Publishing/Writing: Insights, News, Intrigue

11/12/2009

Can the chains provide us with better small bookstores?


A little intrigue and history of the evolution of brick-and-mortar book stores and what has brought them to their present state of perilous existance. Can they survive? I believe so, with a different and more flexible business model.

From the Shatzkin Files:

There is considerable concern among the trade publishing establishment about the future of brick-and-mortar stores. As well there should be. Retail stores provide the most efficient promotion opportunities for books: putting them in front of people poised to buy. They give clear signals about sales appeal by positioning and piles of stock of varying sizes; they make it possible to “look inside” of illustrated books in ways that no online presentation can match; they enable discovery through serendipity; and they put more different book choices in front of any person faster and more efficiently than any web page or smart phone screen possibly can.

But they’re troubled. Same store sales, or what the Brits call “like-for-like”, have been declining. That may be partly due to the recession, but it is also due to factors that won’t go away: shifts of sales to the Internet, to ebooks, and perhaps to substitutes in other media and the Web.

The magic that grew Barnes & Noble and Borders into behemoths was large store size and title selection. My first experience with this effect was a lesson from my father, Leonard Shatzkin. He took over executive responsibility for the Brentano’s bookstore chain as a vice-president of Crowell-Collier (later called Macmillan, a company subsequently bought by Simon & Schuster and not connected to the company now called Macmillan) in the early 1960s. The store in that chain that was doing least well was in Short Hills, New Jersey. They doubled the number of titles the store carried and it soon was the best-performing store in the chain.

But the “size as a magnet” concept took a back seat to mall store expansion by Walden and B. Dalton in the 1970s. As shopping centers were built across the country, the mall developers favored national chains, which were “bankable”, for their leases. Walden and Dalton rode that wave and added hundreds of stores. Meanwhile, partly assisted by the expanding wholesaling services offered by Ingram, independent stores thrived and grew their title selections beyond what the space-challenged mall stores could offer…Read more at http://alturl.com/fy9p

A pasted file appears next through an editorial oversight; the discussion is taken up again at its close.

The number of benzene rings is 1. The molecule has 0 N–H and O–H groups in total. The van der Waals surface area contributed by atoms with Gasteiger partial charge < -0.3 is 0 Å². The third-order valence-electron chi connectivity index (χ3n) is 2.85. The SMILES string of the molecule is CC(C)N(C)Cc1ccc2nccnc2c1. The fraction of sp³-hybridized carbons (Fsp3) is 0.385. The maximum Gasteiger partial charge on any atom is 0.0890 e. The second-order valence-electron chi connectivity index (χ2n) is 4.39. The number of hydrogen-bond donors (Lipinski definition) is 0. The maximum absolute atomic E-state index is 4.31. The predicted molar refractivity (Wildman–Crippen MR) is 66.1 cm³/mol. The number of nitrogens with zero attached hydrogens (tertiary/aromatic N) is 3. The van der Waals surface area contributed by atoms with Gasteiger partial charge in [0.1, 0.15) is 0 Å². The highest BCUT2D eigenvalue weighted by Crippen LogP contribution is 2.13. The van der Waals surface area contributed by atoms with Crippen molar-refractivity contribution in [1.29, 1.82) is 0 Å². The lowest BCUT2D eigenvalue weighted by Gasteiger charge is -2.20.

11/09/2009

Word Processing vs. Desktop Publishing


Continuing with desktop publishing:

Crossing the Line

By Jacci Howard Bear, About.com

Are you a Word Processor or a Desktop Publisher?

Do you use word processing software, desktop publishing software, or some combination of the two? In some circles proclaiming that you use Microsoft Publisher or — worse still — your word processing software for desktop publishing will, at best, elicit mild amusement or silence. At worst, you’ll find yourself the target of bitingly hostile verbal (or electronic) abuse.

Don’t worry, this isn’t one of those places. My aim is to provide a place where practitioners of “desktop publishing” in all its forms can peacefully co-exist. Originally word processing involved text only. Letters, memos, student papers, book manuscripts, and simple résumés were the world of the word processor (the person and the software).

When typesetting and page layout capabilities moved to the desktop computer, “desktop publishing” was the realm of the big boys like PageMaker and QuarkXPress. The users of these desktop publishing packages were most often traditionally trained graphic designers. Desktop publishers had more than a passing knowledge of grids, typography, halftones, and the entire design, production, and printing process. Their desktop tools gave them precise control over all these elements.

Today, what originally made desktop publishing packages so attractive to graphic designers — the ability to quickly and easily manipulate text and graphics on screen and try out new ideas — is readily available in less expensive, easy to use programs. At the same time that trimmed down desktop publishing programs are appearing, word processing software is adding more page layout features — and so the line is blurring between desktop publishing and word processing, in part, because of the software.

07/20/2009

Is The Internet The New "Big Box" Book Store?


Digital downloads have put big, established music and video chain stores in bankruptcy! Boy, what a business model explosion and rebirth has been created by the internet. Is the same thing happening to big chain book stores? Looks like it. The following is an article from on-line BusinessWeek posted by Douglas MacMillan today, July 20, 2009:

“Digital downloads doomed brick-and-mortar music retailers like Tower Records and Virgin MegaStore. Now, booksellers are trying to stave off a similar fate by getting in the budding business of e-books.
On Monday, Barnes & Noble launched an online bookstore and a new e-book reading application for PCs and mobile devices. The company’s eBookstore is launching with a collection of hundreds of thousands of bestsellers and classics comparable to Amazon’s offering on the Kindle, many marked with the price tag Amazon charges for its new e-books, $9.99.
But rather than edge in on Amazon’s turf, analysts expect Barnes & Noble to generate wider interest in the e-book format among mainstream consumers. “If anything it helps build demand for e-book reading more generally,” says Forrester analyst Sarah Rottman Epps. According to the Association of American Publishers, sales of e-books grew to $113 million in 2008, up 69% from the previous year.
But unlike vibrant technology players Amazon and Google — the search giant announced a foray into e-book sales last month— Barnes & Noble is looking for a lifeline in a quickly sinking industry. The number of physical stores operated by the company, along with those of Borders and Books-a-Million, shrank by 19% between 2002 and 2008. Barnes & Noble’s stock is worth less than half what it was in March 2006, before a recession stifled the book-buying public.